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A Response to Bruce Eckel

32 replies on 3 pages. Most recent reply: Mar 9, 2009 10:23 PM by Bill Manaris

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Martijn Vos

Posts: 1
Nickname: mcv
Registered: Feb, 2008

Re: Bell Labs Proverbs Posted: Feb 13, 2008 6:36 AM
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> 1. "Library design is language design"
> 2. "Language design is library design"

I completely agree with this. I think the size, consistency and quality of the Java libraries are one of its main strengths. And the main thing that's now drawing me towards Python are the excellent native libraries.

Let's be honest here: I don't care much for the language itself. I don't like the explicit self, I completely agree with Bruce Eckel that multithreading support is vital if Python aspires to be a serious application language and not a glorified script language, and I'm afraid that despite the popularity of dynamic typing, static typing still feels somehow better or more reliable to me. In other words, I'm a Java man. But there are some things that Python does better than Java, many of which are related to its libraries.

Libraries are what makes the language. Care about your libraries, because syntax isn't going to win you any fresh souls.

David Johnson

Posts: 2
Nickname: dhj
Registered: May, 2008

Re: A Response to Bruce Eckel Posted: May 8, 2008 11:42 AM
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I completely agree with Bill Manaris and Bruce Eckel on this. The explicit self is a violation of consistency and clarity in the python language. I think that self should be made a keyword and that class method definitions should ignore the self keyword if appearing in the front of the parameter list. Variable references within class functions should start with local scope, followed by the class scope automatically. If the self keyword appears within a method definition then it refers to the "class instance" scope.

This explicit self and inconsistency with the number of parameters called vs claimed by the interpreter is definitely a problem with the consistency and clarity of the python language.

The whitespace issue isn't even an issue, it's a syntax that helps code readability. Whitespace and explicit self shouldn't even be referred to in the same sentence. In my opinion one is a "got it right" the other is a "got it wrong". Surely there is a way to keep functions as "first-class citizens" and still have the self parameter and scoping taken care of in method definitions. I think it could be done by making self a keyword, but maybe there's a better way.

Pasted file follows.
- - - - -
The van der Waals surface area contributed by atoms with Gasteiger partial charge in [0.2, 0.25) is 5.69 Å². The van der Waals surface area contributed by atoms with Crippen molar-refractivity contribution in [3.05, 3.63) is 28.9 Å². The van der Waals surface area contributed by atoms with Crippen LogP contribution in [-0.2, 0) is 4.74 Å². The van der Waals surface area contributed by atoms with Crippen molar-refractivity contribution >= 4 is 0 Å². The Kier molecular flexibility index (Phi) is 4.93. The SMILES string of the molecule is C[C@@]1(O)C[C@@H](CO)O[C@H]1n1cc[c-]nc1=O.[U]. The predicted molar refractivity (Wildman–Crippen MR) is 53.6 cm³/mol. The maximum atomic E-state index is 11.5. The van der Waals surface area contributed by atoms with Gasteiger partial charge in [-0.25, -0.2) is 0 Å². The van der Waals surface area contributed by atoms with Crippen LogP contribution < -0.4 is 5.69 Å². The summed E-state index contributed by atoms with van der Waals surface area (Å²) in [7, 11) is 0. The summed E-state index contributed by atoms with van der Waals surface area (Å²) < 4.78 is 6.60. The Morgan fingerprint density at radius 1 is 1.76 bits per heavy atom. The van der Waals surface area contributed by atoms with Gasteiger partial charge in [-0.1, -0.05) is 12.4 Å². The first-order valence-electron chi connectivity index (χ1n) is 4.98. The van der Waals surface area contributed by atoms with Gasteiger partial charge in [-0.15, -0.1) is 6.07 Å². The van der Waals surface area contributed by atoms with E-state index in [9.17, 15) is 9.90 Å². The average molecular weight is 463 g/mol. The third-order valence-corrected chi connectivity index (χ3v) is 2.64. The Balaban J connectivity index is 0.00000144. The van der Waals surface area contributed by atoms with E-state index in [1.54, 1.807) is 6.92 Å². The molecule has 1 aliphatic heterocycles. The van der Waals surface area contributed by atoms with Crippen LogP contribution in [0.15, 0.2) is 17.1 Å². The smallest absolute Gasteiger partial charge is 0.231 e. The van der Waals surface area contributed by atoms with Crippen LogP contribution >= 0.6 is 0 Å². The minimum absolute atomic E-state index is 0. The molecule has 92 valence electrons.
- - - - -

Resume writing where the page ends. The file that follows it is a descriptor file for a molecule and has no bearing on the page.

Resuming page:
--David

p.s. I know I don't have any clout in the python community, but I feel strongly enough about this to post anyways. I feel that this is the only serious problem with python. It still makes no sense when I get invalid number of argument errors even though I know now why it's giving me errors that don't agree with the code I have written. Just my opinion.

Bill Manaris

Posts: 4
Nickname: manaris
Registered: Nov, 2007

Re: A Response to Bruce Eckel Posted: Mar 9, 2009 10:23 PM
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> I completely agree with Bill Manaris and Bruce Eckel on
> this. The explicit self is a violation of consistency and
> clarity in the python language.

I think I finally have the answer... on how it is technically (and easily) feasible to get rid of 'self'. It took a couple of years, but here it is:

As George Sakkis said,

> obj.meth(*args, **kwds)
>
> is typically equivalent to
>
> obj.__class__.meth(obj, *args, **kwds)

So, instead of having the reader/parser do the above transformation, when calling a member function (as opposed to a free function):

1) Add a 'parent' ('owner'?) attribute within function objects.

2) When defining a free function, the evaluator sets the 'parent' attribute to 'None'.

3) When instantiating an object, the evaluator sets every 'parent' attribute of the object's member functions to the object itself.

4) When dynamically adding a free function to an object, e.g.,

>>> obj.method = freeMethod

the assignment operator updates the 'parent' attribute of 'freeMethod' to 'obj'. Both fields are readily available.

It sure looks simple, clean, and elegant. Goodbye explicit self!? Wouldn't that be something?

What am I missing?

Thanks,

Bill

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